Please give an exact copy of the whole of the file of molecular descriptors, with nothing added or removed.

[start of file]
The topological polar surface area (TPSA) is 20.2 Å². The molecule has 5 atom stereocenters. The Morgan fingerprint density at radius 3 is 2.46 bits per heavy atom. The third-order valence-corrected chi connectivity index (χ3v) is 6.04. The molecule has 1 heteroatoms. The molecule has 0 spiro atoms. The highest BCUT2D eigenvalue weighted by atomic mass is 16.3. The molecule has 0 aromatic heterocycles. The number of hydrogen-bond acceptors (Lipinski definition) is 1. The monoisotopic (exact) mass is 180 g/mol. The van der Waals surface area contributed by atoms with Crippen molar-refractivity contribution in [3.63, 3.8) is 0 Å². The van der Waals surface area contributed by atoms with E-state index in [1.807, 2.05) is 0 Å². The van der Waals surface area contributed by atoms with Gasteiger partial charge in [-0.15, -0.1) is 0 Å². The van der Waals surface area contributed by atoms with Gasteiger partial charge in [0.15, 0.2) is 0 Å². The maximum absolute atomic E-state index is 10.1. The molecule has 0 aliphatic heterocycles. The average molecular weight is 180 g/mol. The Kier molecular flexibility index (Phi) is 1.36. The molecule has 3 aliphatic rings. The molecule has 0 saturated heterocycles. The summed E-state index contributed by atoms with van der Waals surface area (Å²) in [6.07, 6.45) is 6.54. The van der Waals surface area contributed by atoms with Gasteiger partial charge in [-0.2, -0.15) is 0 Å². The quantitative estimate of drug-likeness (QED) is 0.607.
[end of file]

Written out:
The topological polar surface area (TPSA) is 20.2 Å². The molecule has 5 atom stereocenters. The Morgan fingerprint density at radius 3 is 2.46 bits per heavy atom. The third-order valence-corrected chi connectivity index (χ3v) is 6.04. The molecule has 1 heteroatoms. The molecule has 0 spiro atoms. The highest BCUT2D eigenvalue weighted by atomic mass is 16.3. The molecule has 0 aromatic heterocycles. The number of hydrogen-bond acceptors (Lipinski definition) is 1. The monoisotopic (exact) mass is 180 g/mol. The van der Waals surface area contributed by atoms with Crippen molar-refractivity contribution in [3.63, 3.8) is 0 Å². The van der Waals surface area contributed by atoms with E-state index in [1.807, 2.05) is 0 Å². The van der Waals surface area contributed by atoms with Gasteiger partial charge in [-0.15, -0.1) is 0 Å². The van der Waals surface area contributed by atoms with Gasteiger partial charge in [0.15, 0.2) is 0 Å². The maximum absolute atomic E-state index is 10.1. The molecule has 0 aliphatic heterocycles. The average molecular weight is 180 g/mol. The Kier molecular flexibility index (Phi) is 1.36. The molecule has 3 aliphatic rings. The molecule has 0 saturated heterocycles. The summed E-state index contributed by atoms with van der Waals surface area (Å²) in [6.07, 6.45) is 6.54. The van der Waals surface area contributed by atoms with Gasteiger partial charge in [-0.2, -0.15) is 0 Å². The quantitative estimate of drug-likeness (QED) is 0.607.